So, how did the Administration speed up the process? While I am not privy to the details, the rapid movement through each gate is simple: guaranteed financial support for the corporations through purchase guarantees (that is, the corporation has a financial incentive to move the project forward now, not later), and the prioritization of the governmental review to ensure that the project is not delayed by paper shuffling or bureaucratic issues. NOTE: Neither financial guarantees nor prioritization of the gate reviews impacts the safety review. The same safety data is reviewed. If it is safe, it will pass the gate. If not, it will be halted.

The Phase III trials for Pfizer-Biontech and Moderna vaccines were completed in December, the initial information is very good. NOTE: Neither budgeting guarantees nor administrative prioritization or reviews affects the safety review. The FDA review of the vaccine safety data is unchanged. At this time, no major safety issues have been reported; however, the full review is in process right now.

Paradoxically, the trials benefited from the increasing rate of COVID-19 in the community. The end point of these trials occurred when there was a statistically meaningful difference of COVID-19 infections between two equal groups of people: vaccinated versus unvaccinated people. Due to high rates of infection and a highly effective vaccine, the early report of results found that 5 vaccinated patients got infected versus 95 unvaccinated patients. Only seeing publicly available information, it is easy to see that being vaccinated is better than not. Of course, the FDA reviewed all the data, not just the scant data publicly released. To summarize, the preliminary research effort, financial guarantees, removal of administrative delays and increased rate of infection resulted in faster studies without compromising safety.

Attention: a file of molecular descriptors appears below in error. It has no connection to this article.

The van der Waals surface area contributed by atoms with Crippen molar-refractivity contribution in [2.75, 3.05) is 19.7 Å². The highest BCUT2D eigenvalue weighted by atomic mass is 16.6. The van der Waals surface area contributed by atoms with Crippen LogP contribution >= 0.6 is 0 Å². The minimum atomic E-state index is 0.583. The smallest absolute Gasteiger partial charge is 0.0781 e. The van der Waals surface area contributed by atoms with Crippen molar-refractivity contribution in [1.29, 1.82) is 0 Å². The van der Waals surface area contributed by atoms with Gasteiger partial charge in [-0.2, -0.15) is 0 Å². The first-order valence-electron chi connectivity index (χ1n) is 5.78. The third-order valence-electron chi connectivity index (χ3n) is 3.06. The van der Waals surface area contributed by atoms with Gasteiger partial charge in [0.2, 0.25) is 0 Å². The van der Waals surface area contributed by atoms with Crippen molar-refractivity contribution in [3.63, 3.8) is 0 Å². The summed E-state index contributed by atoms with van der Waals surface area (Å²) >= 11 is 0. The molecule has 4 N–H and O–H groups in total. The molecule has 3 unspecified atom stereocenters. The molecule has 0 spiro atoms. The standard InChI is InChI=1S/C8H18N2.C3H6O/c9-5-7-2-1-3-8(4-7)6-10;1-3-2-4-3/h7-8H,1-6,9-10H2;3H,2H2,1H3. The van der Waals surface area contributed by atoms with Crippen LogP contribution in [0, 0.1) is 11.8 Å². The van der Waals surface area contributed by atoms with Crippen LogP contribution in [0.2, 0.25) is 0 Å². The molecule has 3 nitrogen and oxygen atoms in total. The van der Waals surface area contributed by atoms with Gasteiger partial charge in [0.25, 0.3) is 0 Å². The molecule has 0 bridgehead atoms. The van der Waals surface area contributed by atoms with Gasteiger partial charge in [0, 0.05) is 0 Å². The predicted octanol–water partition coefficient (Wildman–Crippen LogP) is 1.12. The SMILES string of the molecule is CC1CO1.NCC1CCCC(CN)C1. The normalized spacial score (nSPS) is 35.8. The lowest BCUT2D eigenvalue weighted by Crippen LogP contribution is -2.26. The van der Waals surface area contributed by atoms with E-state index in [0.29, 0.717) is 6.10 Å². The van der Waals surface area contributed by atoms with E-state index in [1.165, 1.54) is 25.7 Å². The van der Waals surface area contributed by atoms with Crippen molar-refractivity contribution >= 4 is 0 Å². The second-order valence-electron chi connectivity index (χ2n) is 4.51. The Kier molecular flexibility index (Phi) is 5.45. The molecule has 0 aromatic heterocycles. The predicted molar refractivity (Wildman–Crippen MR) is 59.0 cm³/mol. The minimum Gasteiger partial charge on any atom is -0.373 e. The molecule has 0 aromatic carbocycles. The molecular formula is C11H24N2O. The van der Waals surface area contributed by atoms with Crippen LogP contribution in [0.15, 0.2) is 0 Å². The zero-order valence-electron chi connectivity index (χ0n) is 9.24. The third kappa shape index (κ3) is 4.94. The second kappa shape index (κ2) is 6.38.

In mid-December, the vaccine advisory committee found the Pfizer-Biontech and Moderna vaccines to be both effective and safe (I will explain shortly) and recommended Emergency Use Authorization of (EUA) of the vaccine. Crossing the final gate after the Phase 3 trial, the FDA and CDC approved the EUA. The Pfizer vaccine was released for “individuals 16 years of age and older”, and the Moderna vaccine was released for “individuals 18 years of age and older.” Initial vaccination efforts are focused
on medical personnel and high-risk groups. While it may be another month or more, other vaccines will follow. While I am agnostic on which vaccine would be “best”, I can only comment on the Pfizer and Moderna vaccines at this time.

The Vaccine

Great news! Both vaccines were found to be about 95% effective. That is, 95% of the vaccinated individuals avoided getting the infection because of the vaccine. This exceeds the most optimistic predictions from last spring and is as good or better than most other commonly used vaccines. Since the vaccines contain a small fragment of the virus to trigger antibody production, it is impossible to get the infection from the vaccine; however, a few of the vaccinated individuals got the vaccine from someone else in the community after being vaccinated (no vaccine is 100%). The great news is that the vaccinated individuals had a milder case of COVID-19 than the unvaccinated individuals.

What about safety? Anyone who has been vaccinated and had a sore arm will attest, minor side effects are common (more on that in a minute). What about serious or life-threatening affects?